In an eclectic text edition , the main text is specially created anew with the eclectic use of several witnesses. This procedure is useful if no complete witness has been preserved, as for example in the Gilgamesh epic , or if no single textual witness consistently offers the best tradition, e.g. B. because all full text witnesses are much younger than the attested literary work. The latter is the rule especially in works of ancient Greece and Latin, including the New Testament . Their historical-critical editions are therefore mostly eclectic text editions. Because it is unlikely that an editor will succeed in restoring the actual original text (“ Urtext ”) in all cases , the main text of such an eclectic edition is always a modern construction. Ideally, however, this construction is closer to the original text than the best of the ancient manuscripts. Examples in the area of ​​biblical text editions are the Göttingen Septuagint , the editions of the Greek New Testament by Nestle and Aland and the von Gall edition of the Samaritan Pentateuch (see the illustration opposite). In an eclectic text edition, all text witnesses are treated in the same way, so that the readings of the most valuable text witnesses sometimes do not appear in the main text, but only in the apparatus.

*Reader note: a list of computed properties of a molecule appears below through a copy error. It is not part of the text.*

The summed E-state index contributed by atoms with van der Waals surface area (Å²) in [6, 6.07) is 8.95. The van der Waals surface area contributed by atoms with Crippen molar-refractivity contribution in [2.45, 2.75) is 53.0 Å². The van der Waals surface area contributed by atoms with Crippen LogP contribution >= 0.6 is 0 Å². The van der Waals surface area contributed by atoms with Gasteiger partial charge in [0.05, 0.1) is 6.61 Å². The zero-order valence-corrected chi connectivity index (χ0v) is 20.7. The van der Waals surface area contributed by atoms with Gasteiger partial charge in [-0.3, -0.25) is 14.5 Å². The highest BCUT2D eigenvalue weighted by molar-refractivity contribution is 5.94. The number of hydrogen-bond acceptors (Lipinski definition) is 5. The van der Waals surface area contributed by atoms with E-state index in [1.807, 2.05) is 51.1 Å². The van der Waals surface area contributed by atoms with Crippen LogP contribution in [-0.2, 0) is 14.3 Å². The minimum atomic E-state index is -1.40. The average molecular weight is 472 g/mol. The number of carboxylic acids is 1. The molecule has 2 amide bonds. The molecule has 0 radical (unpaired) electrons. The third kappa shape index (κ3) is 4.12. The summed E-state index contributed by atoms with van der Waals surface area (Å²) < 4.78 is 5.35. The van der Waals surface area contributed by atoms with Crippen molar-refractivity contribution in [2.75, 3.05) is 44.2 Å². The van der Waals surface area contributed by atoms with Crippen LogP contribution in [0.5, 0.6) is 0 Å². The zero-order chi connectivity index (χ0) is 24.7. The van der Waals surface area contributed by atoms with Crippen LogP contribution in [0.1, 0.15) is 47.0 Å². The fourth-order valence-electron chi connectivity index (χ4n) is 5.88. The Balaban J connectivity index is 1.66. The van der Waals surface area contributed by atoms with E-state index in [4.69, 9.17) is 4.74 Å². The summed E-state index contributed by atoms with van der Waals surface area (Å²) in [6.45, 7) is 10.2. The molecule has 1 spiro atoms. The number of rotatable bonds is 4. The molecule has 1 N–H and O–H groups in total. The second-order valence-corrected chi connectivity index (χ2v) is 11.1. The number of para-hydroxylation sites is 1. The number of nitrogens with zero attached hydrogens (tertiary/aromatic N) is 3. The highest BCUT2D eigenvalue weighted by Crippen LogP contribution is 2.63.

In addition to the text part, apparatus and the above information on text variants and error corrections, a historical-critical edition usually contains the following components:

  • All received preliminary work for a work, for example notes, excerpts, schemes, etc. ( Paralipomena )
  • Mention of the sources that the author used to write the work (possibly an excerpt from the sources)
  • Documents on the genesis of the work (e.g. letters or diary entries from the author in which the work is mentioned)
  • Explanation of the history of the impact of a work during the author's lifetime (e.g. based on reviews, sales figures, statements by contemporaries, etc.)
  • Comments on payments in kind, outdated expressions, etc., which from today's perspective require comment

See also


  • Bodo Plachta: Edition Studies. An introduction to the method and practice of editing newer texts. Reclam, Stuttgart 1997, ISBN 3-15-017603-4 (UB 17603: Studies in literature)


  1. Alexander Cammann, in: Die Zeit from May 25, 2016, p. 46 (to complete the Georg Simmel Complete Edition in 24 volumes published by Otthein Rammstedt ).
  2. ^ Alan England Brooke, Norman McLean and Henry St. John Thackeray (eds.), The Old Testament in Greek according to the Text of the Codex Vaticanus, supplemented from other Uncial Manuscripts, with a Critical Apparatus containing the variants of the Chief Ancient Authorities for the Text of the Septuagint , three volumes, Cambridge 1909-1940.
  3. August von Gall , The Hebrew Pentateuch of the Samaritans , Giessen 1918.